- participating in the Murray-Darling Basin Initiative and the Living Murray Initiative; and
- funding the national roll out of the International Council for Local Environment Initiative's Water Campaign™;
- conserving representative terrestrial and marine ecosystems through the National Reserve System. Activities in 2003-04 included:
- acquisition of twenty properties with a combined area of 291 791 hectares for preservation;
- addition of two new Indigenous Protected Areas totalling 5106 hectares; and
- addition of 259 square kilometres to the Ningaloo Marine Park;
- facilitating the protection of wildlife and wildlife habitat on private land through:
- purchasing properties of high conservation value through the Bush For Wildlife Initiative's revolving fund agreements; and
- disseminating information on conservation covenants and taxation incentives through workshops and brochures;
- protecting the environment from the long-term effects of harmful substances. Activities in 2003-04 included:
- strengthening the ozone protection regime through amendments to the Ozone Protection Act 1989, and establishing the Ozone Protection and Synthetic Greenhouse Gas Management Act 1989;
- implementing national initiatives to reduce the level of air pollutants in major metropolitan centres, including:
- funding agreements to test and repair high polluting vehicles under the Diesel Vehicle Emissions National Environment Protection Measure;
- implementing the Fuel Quality Standards Act 2000; and
- funding research studies on air toxics;
- managing Australia's National Halon Bank;
- facilitating the establishment of the ChemClear programme - an initiative for regular collection of unwanted farm chemicals by the agricultural industry;
- contributing to the development of a national implementation plan for reducing and, where feasible, eliminating the release of persistent organic pollutants;
- regulating the movement of hazardous wastes through the Hazardous Waste (Regulation of Exports and Imports) Act 1989, including enforcement action relating to electronic waste;
- implementing the permit system under the Environment Protection (Sea Dumping) Act 1981;
- implementing the ban on the use of antifouling paints on ships in Australia through the Antifouling Programme; and
- funding the development of Water Quality Improvement Plans for coastal water quality hotspots under the Coastal Catchments Initiative;
- achieving the further strengthening of the protection and management of Australia's natural and cultural heritage through the amendment to the Environment Protection and Biodiversity Conservation Act 1999;
- identifying and conserving Australia's natural, historic and cultural heritage, including Indigenous heritage areas and objects, and working with Australia's regional neighbours to protect heritage for the benefit of future generations, including through:
- assisting the Minister and the Australian Heritage Council in the nomination, assessment and listing processes for the newly created National Heritage List and Commonwealth Heritage List; and
- working with Australian Government agencies on the development of management plans and heritage strategies for places entered on the Commonwealth Heritage List;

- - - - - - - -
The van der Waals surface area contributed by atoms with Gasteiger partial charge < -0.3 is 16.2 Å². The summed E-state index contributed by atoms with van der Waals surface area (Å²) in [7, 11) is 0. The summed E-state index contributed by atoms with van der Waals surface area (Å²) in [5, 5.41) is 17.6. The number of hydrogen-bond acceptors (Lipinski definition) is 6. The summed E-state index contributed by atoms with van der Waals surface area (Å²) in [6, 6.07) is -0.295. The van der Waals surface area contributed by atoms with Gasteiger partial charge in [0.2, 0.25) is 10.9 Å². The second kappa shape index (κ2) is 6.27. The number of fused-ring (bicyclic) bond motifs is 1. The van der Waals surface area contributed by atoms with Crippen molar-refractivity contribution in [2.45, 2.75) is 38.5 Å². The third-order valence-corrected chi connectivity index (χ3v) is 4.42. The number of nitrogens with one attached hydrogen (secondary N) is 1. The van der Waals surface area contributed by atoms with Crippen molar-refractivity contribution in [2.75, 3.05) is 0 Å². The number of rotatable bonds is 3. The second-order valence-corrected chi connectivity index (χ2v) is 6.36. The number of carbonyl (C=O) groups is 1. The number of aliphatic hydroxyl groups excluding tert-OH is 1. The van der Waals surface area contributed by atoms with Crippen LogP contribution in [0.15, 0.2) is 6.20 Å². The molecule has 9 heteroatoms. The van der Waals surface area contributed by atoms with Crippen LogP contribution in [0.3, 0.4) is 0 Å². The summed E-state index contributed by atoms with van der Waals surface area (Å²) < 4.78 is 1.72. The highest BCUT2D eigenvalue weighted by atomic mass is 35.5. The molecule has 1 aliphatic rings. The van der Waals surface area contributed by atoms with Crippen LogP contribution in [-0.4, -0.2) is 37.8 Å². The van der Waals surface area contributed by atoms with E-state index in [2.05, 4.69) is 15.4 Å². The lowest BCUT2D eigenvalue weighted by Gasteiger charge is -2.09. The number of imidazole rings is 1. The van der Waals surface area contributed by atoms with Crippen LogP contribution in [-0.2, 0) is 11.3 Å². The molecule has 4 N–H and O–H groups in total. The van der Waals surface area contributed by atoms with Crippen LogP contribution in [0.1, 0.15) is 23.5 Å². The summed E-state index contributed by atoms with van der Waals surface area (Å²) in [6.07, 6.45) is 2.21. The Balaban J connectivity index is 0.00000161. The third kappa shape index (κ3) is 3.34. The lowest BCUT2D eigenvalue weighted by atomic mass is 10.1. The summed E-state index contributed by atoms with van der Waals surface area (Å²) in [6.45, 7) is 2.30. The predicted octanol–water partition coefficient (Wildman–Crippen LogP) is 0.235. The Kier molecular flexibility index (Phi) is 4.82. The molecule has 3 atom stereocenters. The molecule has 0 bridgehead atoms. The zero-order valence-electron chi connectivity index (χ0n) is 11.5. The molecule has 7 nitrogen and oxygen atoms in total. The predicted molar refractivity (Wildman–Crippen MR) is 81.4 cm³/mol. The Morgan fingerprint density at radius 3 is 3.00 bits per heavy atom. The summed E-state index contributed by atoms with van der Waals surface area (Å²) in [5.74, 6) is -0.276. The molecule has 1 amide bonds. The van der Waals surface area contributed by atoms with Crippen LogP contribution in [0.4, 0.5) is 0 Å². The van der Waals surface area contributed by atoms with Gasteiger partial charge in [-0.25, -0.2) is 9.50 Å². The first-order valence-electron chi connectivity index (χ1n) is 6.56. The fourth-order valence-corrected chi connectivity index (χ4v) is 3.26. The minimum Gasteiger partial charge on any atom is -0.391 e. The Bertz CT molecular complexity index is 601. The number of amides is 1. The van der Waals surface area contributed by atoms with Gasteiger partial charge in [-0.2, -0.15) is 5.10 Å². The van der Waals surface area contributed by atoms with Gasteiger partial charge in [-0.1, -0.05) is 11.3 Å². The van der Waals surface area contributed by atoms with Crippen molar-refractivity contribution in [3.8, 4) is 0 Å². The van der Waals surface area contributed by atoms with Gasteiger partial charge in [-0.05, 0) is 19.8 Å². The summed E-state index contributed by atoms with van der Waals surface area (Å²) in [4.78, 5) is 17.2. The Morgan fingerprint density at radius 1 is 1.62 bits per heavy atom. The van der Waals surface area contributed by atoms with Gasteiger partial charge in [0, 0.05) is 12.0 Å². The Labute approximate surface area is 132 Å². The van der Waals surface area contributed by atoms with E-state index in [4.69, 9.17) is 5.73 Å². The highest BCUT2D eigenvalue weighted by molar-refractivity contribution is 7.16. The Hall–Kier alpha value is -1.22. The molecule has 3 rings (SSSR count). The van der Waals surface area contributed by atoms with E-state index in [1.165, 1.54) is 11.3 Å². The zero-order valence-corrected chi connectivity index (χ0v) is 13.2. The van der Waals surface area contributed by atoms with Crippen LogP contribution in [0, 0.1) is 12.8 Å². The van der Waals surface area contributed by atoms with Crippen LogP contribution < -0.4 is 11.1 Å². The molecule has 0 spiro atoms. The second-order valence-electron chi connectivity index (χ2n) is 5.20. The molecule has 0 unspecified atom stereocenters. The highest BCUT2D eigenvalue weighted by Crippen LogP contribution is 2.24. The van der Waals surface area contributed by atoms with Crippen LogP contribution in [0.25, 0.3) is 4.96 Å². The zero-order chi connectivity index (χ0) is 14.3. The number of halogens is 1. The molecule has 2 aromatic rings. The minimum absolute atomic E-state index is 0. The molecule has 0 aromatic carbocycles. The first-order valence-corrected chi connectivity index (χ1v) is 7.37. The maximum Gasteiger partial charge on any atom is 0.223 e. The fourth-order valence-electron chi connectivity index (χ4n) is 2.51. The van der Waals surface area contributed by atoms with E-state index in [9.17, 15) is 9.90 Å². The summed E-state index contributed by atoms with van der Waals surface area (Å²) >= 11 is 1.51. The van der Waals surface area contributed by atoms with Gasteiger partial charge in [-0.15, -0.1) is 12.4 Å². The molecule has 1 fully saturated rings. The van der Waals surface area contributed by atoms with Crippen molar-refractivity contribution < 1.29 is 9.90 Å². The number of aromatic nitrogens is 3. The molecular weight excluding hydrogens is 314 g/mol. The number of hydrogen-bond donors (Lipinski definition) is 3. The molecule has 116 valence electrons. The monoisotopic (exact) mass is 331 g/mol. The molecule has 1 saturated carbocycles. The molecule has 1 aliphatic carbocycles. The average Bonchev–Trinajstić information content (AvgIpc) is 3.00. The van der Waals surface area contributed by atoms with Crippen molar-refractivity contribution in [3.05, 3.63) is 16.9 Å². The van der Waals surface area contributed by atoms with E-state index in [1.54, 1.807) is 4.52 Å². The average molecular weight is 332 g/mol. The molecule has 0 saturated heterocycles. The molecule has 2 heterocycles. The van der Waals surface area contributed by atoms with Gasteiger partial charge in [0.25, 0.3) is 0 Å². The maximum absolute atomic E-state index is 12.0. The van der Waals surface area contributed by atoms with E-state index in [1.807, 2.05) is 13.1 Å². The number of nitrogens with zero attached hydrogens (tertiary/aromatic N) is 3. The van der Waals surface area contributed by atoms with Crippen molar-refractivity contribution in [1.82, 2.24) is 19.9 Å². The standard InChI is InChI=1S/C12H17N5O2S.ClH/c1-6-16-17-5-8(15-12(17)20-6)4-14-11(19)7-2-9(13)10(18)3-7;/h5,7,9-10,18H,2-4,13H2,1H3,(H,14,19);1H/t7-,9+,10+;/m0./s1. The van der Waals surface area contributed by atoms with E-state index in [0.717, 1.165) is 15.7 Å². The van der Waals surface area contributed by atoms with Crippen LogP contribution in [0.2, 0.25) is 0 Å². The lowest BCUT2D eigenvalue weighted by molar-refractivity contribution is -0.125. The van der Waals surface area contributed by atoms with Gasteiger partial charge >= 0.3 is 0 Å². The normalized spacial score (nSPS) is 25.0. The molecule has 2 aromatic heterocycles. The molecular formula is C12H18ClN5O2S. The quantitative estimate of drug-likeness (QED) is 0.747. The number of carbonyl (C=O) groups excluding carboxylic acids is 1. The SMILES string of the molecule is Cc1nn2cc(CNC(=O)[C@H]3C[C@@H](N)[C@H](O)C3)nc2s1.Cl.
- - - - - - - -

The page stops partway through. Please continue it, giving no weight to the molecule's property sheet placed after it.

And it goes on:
- protecting the World Heritage values of Australia's World Heritage properties, including through:
- regulation, including the consideration of 23 proposed actions, predominantly in, or adjacent to, the Great Barrier Reef and the Wet Tropics of Queensland;
- working on management plans for World Heritage properties;
- undertaking consultations for the development of possible future nominations; and
- nominating the Royal Exhibition Building and the Carlton Gardens, Melbourne for inscription on the World Heritage List;
- working in partnership with stakeholder groups, including:
- the National Natural Resource Management Facilitator Network to enhance the capacity of regional bodies and other key stakeholders to prepare regional natural resource management plans;
- community conservation activity networks, such as the Threatened Bird Network and the Threatened Species Network;
- heritage peak bodies, Indigenous communities and the tourism industry to provide information on the new heritage legislation and to promote best practice in heritage management; and
- community-based environment and heritage groups to assist with the administrative costs of their activities through the Grants to Voluntary Environment and Heritage Organisations programme;
- working in collaboration with other parties to the Antarctic Treaty and contributing to the conservation of the biodiversity and ecological integrity of Australia's Antarctic and sub-Antarctic territories and the Southern Ocean, including through:
- achieving Antarctic Specially Managed Area status for Mawson's Huts at Cape Denison;
- playing a lead role in the Commission for the Conservation of Antarctic Marine Living Resources to better manage exploratory and established fisheries, to minimise by-catch and to combat illegal fishing;
- contributing to the development of the Agreement for the Conservation of Albatrosses and Petrels, which came into effect in 2004;
- continuing and enhancing research work on the Antarctic and the Southern Ocean, including research on Southern Ocean whales; and
- completing a major research voyage around Heard Island to examine food web linkages to inform the sustainable management of the fishery in the region; and
- collaborating with other countries and providing assistance to regional countries to promote the conservation of the environment including through: